Connecticut Pay Order Issued to Wm. S. Johnson - AutographsInv# AU1718 Autograph
State of Connecticut Pay Order issued to Wm. S. Johnson (not signed).
William Samuel Johnson (October 7, 1727 – November 14, 1819) was an American Founding Father and statesman. Before the Revolutionary War, he served as a militia lieutenant before being relieved following his rejection of his election to the First Continental Congress. He was notable for signing the United States Constitution, for representing Connecticut in the United States Senate, and for serving as the third president of King's College, now known as Columbia University. He was born in Stratford, Connecticut, on October 7, 1727 to Samuel Johnson, a well-known Anglican clergyman and later founding president of King's (Columbia) College, and Johnson's first wife, Charity Floyd Nicoll. Johnson received his primary education at home. He then graduated from Yale College in 1744, going on to receive a master's degree from his alma mater in 1747 (as well as an honorary degree from Harvard the same year).
Although his father urged him to enter the clergy, Johnson decided instead to pursue a legal career. Self-educated in the law, he quickly developed an important clientele and established business connections extending beyond the boundaries of his native colony. He also held a commission in the Connecticut colonial militia for over 20 years, rising to the rank of colonel, and he served in the lower house (1761 and 1765) and upper house (1766 and 1771–1775) of the Connecticut Legislature. He was a member of the colony's Supreme Court (1772–1774).
Johnson was first attracted to the Patriot cause by what he and his associates considered Parliament's unwarranted interference in the government of the colonies. He attended the Stamp Act Congress in 1765 and served on the committee that addressed the king ,arguing the right of the colonies to decide tax policies for themselves. He opposed the Townshend Acts passed by Parliament in 1767 to pay for the French and Indian War and supported the non-importation agreements devised by the colonies to protest taxation without representation.
Johnson lived in London from 1767 to 1771, serving as Connecticut's agent in its attempt to settle the colony's title to Indian lands. He sharply criticized British policy toward the colonies. His experience in Britain convinced him that Britain's policy was shaped more by ignorance of American conditions and not through the sinister designs of a wicked government, as many Patriots alleged. As the Patriots became more radical in their demands, Johnson found it difficult to commit himself wholeheartedly to the cause. Although he believed British policy unwise, he found it difficult to break his own connections with the mother country. A scholar of international renown, he had many friends in Britain and among the American Loyalists. As the English author Samuel Johnson said of him, "Of all those whom the various accidents of life have brought within my notice, there is scarce anyone whose acquaintance I have more desired to cultivate than yours." He was also bound to Britain by religious and professional ties. He enjoyed close associations with the Anglican Church in England and with the scholarly community at Oxford, which awarded him an honorary degree in 1766.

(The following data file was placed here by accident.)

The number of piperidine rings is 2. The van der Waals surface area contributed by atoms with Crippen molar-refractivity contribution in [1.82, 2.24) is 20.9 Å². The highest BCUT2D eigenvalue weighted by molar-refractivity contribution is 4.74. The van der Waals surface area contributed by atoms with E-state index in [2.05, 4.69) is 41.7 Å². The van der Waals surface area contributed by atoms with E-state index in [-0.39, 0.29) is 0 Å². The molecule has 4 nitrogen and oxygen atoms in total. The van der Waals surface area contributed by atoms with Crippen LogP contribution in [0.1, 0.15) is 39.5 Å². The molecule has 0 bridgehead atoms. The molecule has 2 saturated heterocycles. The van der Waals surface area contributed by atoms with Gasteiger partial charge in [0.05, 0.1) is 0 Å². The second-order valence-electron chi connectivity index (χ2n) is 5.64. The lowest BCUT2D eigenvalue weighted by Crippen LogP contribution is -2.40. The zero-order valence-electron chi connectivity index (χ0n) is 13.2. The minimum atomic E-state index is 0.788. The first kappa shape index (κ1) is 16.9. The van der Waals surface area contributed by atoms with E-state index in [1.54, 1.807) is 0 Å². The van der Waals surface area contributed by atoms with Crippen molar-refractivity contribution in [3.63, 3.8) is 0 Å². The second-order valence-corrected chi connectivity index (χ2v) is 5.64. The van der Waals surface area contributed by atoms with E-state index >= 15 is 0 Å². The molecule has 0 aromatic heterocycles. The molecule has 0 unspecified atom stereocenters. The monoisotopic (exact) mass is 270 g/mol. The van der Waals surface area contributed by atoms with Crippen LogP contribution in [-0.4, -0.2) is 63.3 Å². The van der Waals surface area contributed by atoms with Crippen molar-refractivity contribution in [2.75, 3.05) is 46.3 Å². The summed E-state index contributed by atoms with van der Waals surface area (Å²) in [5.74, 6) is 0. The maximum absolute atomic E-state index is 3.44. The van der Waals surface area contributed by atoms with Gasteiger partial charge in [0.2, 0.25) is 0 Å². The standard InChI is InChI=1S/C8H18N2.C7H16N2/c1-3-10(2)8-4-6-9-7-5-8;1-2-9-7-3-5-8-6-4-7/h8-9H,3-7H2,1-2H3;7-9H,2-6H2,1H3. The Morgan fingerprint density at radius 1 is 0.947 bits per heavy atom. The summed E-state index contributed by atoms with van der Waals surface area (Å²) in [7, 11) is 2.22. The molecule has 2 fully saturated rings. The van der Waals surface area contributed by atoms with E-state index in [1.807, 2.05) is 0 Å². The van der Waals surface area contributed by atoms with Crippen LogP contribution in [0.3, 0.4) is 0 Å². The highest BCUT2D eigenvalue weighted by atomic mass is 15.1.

Fearing the consequences of independence for both the colonies and the mother country, Johnson sought to avoid extremism and to reach a compromise on the outstanding political differences between the protagonists. He rejected his election to the First Continental Congress, a move strongly criticized by the Patriots, who subsequently removed him from his militia command. He was also strongly criticized when seeking an end to the fighting after the Battles of Lexington and Concord, he personally visited the British commander General Thomas Gage. The incident led to his arrest for communicating with the enemy, but the charges were eventually dropped. He felt that the American Revolution was not necessary and that independence would be bad for everyone concerned.